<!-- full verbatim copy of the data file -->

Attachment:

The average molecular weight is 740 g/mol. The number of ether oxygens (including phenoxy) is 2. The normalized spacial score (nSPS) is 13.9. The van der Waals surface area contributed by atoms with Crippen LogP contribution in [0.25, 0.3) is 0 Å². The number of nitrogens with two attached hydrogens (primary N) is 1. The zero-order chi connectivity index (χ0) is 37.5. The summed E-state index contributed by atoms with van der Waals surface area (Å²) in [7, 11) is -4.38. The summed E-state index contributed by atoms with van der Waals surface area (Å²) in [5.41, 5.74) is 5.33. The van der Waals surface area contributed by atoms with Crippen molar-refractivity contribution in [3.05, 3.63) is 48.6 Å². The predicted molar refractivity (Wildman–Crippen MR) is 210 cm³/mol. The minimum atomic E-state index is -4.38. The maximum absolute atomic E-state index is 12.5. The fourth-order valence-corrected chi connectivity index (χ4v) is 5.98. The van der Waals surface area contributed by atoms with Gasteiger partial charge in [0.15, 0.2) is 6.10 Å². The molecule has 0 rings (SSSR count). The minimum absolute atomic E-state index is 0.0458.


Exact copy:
The average molecular weight is 740 g/mol. The number of ether oxygens (including phenoxy) is 2. The normalized spacial score (nSPS) is 13.9. The van der Waals surface area contributed by atoms with Crippen LogP contribution in [0.25, 0.3) is 0 Å². The number of nitrogens with two attached hydrogens (primary N) is 1. The zero-order chi connectivity index (χ0) is 37.5. The summed E-state index contributed by atoms with van der Waals surface area (Å²) in [7, 11) is -4.38. The summed E-state index contributed by atoms with van der Waals surface area (Å²) in [5.41, 5.74) is 5.33. The van der Waals surface area contributed by atoms with Crippen molar-refractivity contribution in [3.05, 3.63) is 48.6 Å². The predicted molar refractivity (Wildman–Crippen MR) is 210 cm³/mol. The minimum atomic E-state index is -4.38. The maximum absolute atomic E-state index is 12.5. The fourth-order valence-corrected chi connectivity index (χ4v) is 5.98. The van der Waals surface area contributed by atoms with Gasteiger partial charge in [0.15, 0.2) is 6.10 Å². The molecule has 0 rings (SSSR count). The minimum absolute atomic E-state index is 0.0458.